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Mayo Clinic Health System front line workers share their personal pandemic experiences

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Mayo Clinic

LA CROSSE, Wis. - (WXOW) - Mayo Clinic Health System held a virtual news conference on Tuesday where front line workers shared their stories and experiences during the COVID-19 pandemic.

Viewers heard from five different healthcare professionals working within the Mayo Clinic Health System.

Carly Windschitl is a COVID intensive care unit nurse from Mayo Clinic in Arizona who also helped out at sites in the Midwest when additional help was necessary. Jon Clark is a respiratory therapist in the COVID intensive care unit at Mayo Clinic in Florida. Jeremy Perso works as a respiratory therapist in the intensive care unit at Mayo Clinic in Southwest Wisconsin. Aimee Boerger serves as a lab technician at Mayo Clinic Laboratories. Lastly, Heidi K. Leibold works as a nurse at the infusion therapy center at the Mayo Clinic in Rochester.

Each has been in the healthcare field for a number of years. They've seen different COVID cases and how it varies from patient to patient. Those attending asked questions about specific things they were curious about from vaccine concerns to the most difficult part of the last nine months.

Jon Clark discussed the challenges he faced keeping the patients connected with their families while they weren't able to see each other. He explained that it was very difficult for many and the feelings of isolation were not easy for patients to deal with, especially when they are battling the virus.

Jeremy Perso explained that in the beginning they had COVID patients coming in but over the last nine months, the patients took over the hospitals as the numbers increased.

For Carly Windschitl, her experience has been unique because she has worked in Arizona as well as in Eau Claire during the surge in Wisconsin because extra help was necessary. She volunteered when Mayo Clinic asked if any frontline workers could help in an area where it was needed.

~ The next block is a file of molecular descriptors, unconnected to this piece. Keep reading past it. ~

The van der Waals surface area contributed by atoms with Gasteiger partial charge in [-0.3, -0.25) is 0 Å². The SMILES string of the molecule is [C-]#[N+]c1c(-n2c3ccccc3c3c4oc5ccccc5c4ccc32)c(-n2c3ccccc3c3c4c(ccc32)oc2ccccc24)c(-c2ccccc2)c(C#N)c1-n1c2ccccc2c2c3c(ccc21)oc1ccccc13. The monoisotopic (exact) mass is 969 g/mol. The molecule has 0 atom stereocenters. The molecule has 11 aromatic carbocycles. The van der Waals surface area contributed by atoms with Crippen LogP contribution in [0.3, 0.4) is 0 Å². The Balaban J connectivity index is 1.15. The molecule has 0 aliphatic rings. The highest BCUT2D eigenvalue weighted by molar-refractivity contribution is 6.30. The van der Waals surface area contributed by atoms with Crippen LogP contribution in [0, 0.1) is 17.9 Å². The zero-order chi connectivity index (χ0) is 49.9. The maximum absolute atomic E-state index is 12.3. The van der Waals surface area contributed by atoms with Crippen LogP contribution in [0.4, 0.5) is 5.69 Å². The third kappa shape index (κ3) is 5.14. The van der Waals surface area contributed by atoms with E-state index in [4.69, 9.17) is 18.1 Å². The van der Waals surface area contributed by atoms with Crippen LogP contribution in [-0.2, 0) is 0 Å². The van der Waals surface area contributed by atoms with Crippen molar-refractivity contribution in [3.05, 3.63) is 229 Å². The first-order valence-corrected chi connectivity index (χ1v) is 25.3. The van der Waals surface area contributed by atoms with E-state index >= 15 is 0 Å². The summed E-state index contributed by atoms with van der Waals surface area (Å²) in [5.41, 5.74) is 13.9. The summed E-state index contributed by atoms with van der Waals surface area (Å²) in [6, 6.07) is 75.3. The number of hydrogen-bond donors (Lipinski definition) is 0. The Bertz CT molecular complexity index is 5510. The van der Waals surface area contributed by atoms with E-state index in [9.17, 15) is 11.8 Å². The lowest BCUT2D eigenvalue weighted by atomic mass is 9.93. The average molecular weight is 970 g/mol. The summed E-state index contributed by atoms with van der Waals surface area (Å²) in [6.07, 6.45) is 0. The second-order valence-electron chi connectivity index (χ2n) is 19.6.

She explained that she has seen different surges and in the beginning of the pandemic in Arizona, things were tougher because they weren't quite sure what to expect. As she arrived in Eau Claire, although every case is different, she has been through it before.

Aimee Boerger, a lab technician, has seen different things than all the others because she worked directly with testing kits and getting results to people as quickly as possible. Boerger explained that in some areas test results took a few days to get back to patients but with Mayo Clinic, they worked to get them back within 24 hours.

They all said that while the light at the end of the tunnel is near and maybe starting to show, it's not here yet and people need to be very mindful of their safety precautions.

"Just being in the hospital, in the ICU, do I really feel like the light at the end of the tunnel is here? Right now I'd have to say no," said Jeremy Perso. "We're as packed to the gills with critical patients as we have ever been and while I do trust the progression of care and the vaccine, and things are all traveling in the right direction to make this start turning around in the coming months, I can't say that I feel it immediately."

"It's almost been a whole year and things like this do take time," said Carly Windschitl, R.N. "It's not just going to go away in a day and I appreciate Jeremy's comments that while we may think there is a light at the end of the tunnel, it's not here quite yet, so I think vigilance is important."

As far as the vaccine goes, each professional said they trust the science behind it and they believe that everyone should be vaccinated. Perso said he was hesitant at first because he wasn't sure how rushed it was but Mayo has done a good job at educating them about it along with the safety and importance of the vaccine.

Mayo Clinic Health System also provided the public with extra resources and information about COVID that they can use to their advantage:

They also ask that people should be mindful of travel plans this holiday season and work to keep yourselves and loved ones safe.